Section 1: Introduction

The Cold War was a brand new idea in history. Old fashioned wars involved soldiers or warriors shooting or throwing some sort of weapon at an enemy. Historians wrote about the battles recording dates, numbers of soldiers, winners and losers. The Cold War had none of those qualities. The Cold War came about because of a very new sort of weapon--the atomic bomb. The bomb changed the way the world went to war.

Image 1: At the beginning of the Cold War, the United States government trained citizens to prepare for nuclear attack. This film, “Duck and Cover,” was made in 1951 to show school children how to protect themselves in case of nuclear attack. Of course, crawling under a desk would not protect children from the power of a nuclear attack or from radiation, but people looked for a way to understand the constant threat of nuclear war.

 

On August 6, 1945, the United States deployed the first atomic bomb (A-bomb) on Hiroshima, Japan. No one had ever seen a weapon of this sort. Thousands of people in Hiroshima died instantly; thousands more died from burns or radiation sickness in the next few months. A few days later, a second atomic bomb was dropped on Nagasaki, Japan. This ended World War II.

For a few years, the United States was the only nation to have this weapon. We all hoped that it would never be used again. However, on August 29, 1949, the Soviet Union (an association of Communist nations led by Russia) successfully tested an atomic bomb.

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Image 2: This Minuteman III missile is the kind that was installed at Grand Forks and MInot Air Force Bases missile silos. This missile was on display at Grand Forks Air Force Base, but it was not armed with a nuclear warhead. SHSND 2004-P-006-0275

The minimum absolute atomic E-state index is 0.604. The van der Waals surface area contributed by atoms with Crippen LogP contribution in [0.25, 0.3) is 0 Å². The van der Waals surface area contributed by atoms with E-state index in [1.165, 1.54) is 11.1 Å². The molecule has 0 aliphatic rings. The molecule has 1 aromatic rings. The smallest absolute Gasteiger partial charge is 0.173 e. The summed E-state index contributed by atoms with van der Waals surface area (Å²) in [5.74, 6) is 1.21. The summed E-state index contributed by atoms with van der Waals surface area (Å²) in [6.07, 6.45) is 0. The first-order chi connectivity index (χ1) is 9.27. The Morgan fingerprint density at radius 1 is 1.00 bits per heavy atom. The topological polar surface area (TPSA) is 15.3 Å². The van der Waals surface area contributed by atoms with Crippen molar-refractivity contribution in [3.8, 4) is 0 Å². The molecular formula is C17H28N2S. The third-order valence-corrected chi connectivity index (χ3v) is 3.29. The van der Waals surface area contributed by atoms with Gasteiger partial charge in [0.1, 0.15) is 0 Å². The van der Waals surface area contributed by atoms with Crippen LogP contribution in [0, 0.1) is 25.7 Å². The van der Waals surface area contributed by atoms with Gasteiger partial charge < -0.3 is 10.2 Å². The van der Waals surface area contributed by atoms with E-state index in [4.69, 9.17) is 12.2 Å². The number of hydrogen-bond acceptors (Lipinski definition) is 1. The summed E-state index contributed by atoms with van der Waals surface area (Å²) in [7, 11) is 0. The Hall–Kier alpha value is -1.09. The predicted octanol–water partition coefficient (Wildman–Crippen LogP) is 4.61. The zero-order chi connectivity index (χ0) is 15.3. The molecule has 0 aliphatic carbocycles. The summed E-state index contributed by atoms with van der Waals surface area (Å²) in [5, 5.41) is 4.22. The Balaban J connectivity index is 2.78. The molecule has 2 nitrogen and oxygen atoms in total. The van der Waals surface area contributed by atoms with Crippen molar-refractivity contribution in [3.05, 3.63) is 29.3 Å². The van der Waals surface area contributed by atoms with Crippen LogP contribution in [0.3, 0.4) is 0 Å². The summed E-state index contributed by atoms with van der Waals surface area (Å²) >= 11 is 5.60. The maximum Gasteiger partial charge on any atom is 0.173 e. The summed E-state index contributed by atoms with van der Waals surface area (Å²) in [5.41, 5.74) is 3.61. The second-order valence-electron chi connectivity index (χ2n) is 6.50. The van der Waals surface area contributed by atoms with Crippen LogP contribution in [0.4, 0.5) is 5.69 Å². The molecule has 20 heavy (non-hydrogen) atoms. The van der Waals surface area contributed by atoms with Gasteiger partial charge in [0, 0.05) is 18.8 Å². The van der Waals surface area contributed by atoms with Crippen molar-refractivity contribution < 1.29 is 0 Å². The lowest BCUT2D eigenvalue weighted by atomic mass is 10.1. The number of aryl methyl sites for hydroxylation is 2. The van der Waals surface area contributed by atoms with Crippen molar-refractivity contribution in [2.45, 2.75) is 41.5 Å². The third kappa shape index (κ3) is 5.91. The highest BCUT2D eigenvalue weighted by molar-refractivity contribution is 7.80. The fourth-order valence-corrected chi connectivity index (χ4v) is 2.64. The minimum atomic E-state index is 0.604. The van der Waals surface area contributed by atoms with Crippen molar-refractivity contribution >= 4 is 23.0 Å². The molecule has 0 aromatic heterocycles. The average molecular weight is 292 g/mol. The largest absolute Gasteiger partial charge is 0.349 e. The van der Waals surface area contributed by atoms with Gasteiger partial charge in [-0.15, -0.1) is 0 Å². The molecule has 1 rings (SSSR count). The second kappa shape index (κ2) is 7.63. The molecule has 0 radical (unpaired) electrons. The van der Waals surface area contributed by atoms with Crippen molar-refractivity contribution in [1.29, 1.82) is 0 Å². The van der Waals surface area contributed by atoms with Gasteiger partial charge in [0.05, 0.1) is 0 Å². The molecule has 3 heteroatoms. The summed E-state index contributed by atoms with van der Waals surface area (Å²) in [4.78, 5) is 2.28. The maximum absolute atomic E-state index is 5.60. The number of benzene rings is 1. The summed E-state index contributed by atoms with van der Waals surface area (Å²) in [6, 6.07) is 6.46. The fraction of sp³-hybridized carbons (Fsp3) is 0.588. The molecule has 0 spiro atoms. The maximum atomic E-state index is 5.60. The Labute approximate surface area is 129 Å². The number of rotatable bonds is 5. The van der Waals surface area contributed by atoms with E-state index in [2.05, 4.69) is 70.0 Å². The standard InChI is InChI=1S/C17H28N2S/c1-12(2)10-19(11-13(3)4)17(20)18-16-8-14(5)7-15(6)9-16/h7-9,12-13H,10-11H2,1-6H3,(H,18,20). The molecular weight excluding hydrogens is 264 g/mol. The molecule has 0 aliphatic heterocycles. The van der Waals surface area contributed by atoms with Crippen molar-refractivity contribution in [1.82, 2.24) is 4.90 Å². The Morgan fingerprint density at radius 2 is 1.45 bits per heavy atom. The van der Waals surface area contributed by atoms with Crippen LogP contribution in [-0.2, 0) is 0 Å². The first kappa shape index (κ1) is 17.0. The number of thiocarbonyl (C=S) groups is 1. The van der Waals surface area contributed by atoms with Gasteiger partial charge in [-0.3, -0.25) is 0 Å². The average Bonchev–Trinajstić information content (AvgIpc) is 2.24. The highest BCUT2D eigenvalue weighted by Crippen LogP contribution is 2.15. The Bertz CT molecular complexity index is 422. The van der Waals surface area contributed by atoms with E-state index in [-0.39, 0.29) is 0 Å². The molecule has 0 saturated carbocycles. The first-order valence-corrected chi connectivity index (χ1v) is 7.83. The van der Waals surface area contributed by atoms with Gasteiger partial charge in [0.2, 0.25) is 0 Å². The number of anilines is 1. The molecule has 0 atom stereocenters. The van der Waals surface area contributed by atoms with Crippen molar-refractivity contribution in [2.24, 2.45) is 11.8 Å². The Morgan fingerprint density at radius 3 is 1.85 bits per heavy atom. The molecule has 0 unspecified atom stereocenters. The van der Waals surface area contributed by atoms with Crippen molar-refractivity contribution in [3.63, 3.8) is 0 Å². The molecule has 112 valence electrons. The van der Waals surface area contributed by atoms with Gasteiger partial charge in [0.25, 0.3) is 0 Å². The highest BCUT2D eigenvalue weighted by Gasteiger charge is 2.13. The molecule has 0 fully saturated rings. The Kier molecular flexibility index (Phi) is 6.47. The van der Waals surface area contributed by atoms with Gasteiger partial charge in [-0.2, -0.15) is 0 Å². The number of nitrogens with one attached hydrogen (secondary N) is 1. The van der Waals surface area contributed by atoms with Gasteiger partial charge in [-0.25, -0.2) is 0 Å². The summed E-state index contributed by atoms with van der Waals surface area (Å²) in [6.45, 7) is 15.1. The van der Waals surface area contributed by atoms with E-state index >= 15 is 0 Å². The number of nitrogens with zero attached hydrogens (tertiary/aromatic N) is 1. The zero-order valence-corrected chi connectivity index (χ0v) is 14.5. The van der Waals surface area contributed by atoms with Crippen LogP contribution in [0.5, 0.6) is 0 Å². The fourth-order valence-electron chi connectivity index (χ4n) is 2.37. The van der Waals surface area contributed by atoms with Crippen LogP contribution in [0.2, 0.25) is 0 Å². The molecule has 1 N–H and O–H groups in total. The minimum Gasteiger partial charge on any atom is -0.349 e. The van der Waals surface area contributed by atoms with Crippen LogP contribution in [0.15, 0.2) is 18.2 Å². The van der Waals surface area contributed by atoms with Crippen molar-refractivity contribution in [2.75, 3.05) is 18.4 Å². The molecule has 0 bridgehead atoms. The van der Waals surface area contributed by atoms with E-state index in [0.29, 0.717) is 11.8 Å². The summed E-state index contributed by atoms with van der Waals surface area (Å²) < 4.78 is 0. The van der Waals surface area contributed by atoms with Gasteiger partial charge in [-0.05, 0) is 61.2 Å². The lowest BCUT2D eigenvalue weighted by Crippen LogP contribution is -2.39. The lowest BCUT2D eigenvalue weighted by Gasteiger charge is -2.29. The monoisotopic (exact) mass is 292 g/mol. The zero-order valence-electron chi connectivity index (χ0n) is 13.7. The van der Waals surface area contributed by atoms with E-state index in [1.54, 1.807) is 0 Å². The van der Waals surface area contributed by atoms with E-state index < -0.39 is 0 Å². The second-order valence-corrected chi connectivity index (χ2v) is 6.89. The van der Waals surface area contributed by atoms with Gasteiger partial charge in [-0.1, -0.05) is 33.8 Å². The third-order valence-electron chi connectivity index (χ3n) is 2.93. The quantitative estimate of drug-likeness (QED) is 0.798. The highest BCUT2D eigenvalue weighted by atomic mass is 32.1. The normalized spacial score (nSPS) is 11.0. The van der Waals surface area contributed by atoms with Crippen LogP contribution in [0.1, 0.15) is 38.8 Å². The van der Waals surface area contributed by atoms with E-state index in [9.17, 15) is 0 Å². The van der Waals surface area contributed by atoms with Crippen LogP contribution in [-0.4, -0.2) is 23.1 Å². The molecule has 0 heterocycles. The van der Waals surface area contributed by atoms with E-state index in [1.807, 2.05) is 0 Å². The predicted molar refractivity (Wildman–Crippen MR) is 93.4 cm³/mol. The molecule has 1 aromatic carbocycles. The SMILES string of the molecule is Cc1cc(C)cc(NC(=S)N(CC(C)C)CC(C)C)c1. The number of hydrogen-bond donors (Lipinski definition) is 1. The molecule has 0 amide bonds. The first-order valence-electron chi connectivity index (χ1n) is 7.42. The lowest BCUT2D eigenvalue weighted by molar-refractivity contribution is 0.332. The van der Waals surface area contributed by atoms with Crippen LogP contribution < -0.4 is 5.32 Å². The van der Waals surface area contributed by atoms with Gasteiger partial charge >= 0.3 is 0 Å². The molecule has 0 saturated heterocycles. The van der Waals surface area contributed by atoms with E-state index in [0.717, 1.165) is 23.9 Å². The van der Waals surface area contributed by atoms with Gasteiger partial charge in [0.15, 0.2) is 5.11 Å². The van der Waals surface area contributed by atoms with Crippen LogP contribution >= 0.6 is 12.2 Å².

During World War II (1941-1945), the United States and the Soviet Union (USSR) were allies. Together with their other allies, they defeated Nazi Germany. However, by the end of the war, neither nation trusted the other. The USSR wanted to see communism spread throughout the world. The United States wanted to prevent the spread of communism. The stalemate led to the Cold War.

The Cold War was purposefully “cold.” Both nations had atomic weapons that could be delivered by airplane or by missile. Neither nation wanted to use atomic weapons, but both nations threatened to use these terrible bombs to achieve their international goals. (See Image 1.)

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Image 3: This rocket was displayed in downtown Bismarck in 1962 just as missiles were being installed in North Dakota’s farm fields. Most people continued their daily activities while the rocket simply stood on a trailer on the street. The federal government wanted to help people become comfortable with modern weapons of war. SHSND 0080-box5-file09-01

During the Cold War, the United States built a series of Air Force bases that controlled hundreds of missiles with nuclear warheads. (See Image 2.) The missiles were aimed at the Soviet Union. The Soviet Union also had missiles aimed at the United States. In 1952, nuclear weapons became even more powerful when the United States developed the hydrogen bomb (H-bomb). The Soviet Union soon had the H-bomb, too.

The United States developed a defense system to protect against armed missiles the Soviet Union might launch at the United States. These missiles, called Anti-ballistic Missiles, or ABMs, could be launched to intercept Russian missiles carrying a nuclear warhead toward the United States. Long-range missiles called Inter-continental Ballistic Missiles (ICBMs) were located in the middle of the United States. (See Image 3.) ICBMs could be sent to the USSR.

In North Dakota, 300 missiles were nestled into underground silos during the Cold War. In the 1990s, the Grand Forks Air Force Base missile mission was discontinued. The missile silos were imploded, and the launch control facilities were de-activated. Minot Air Force Base continues its missile mission with 150 active missiles.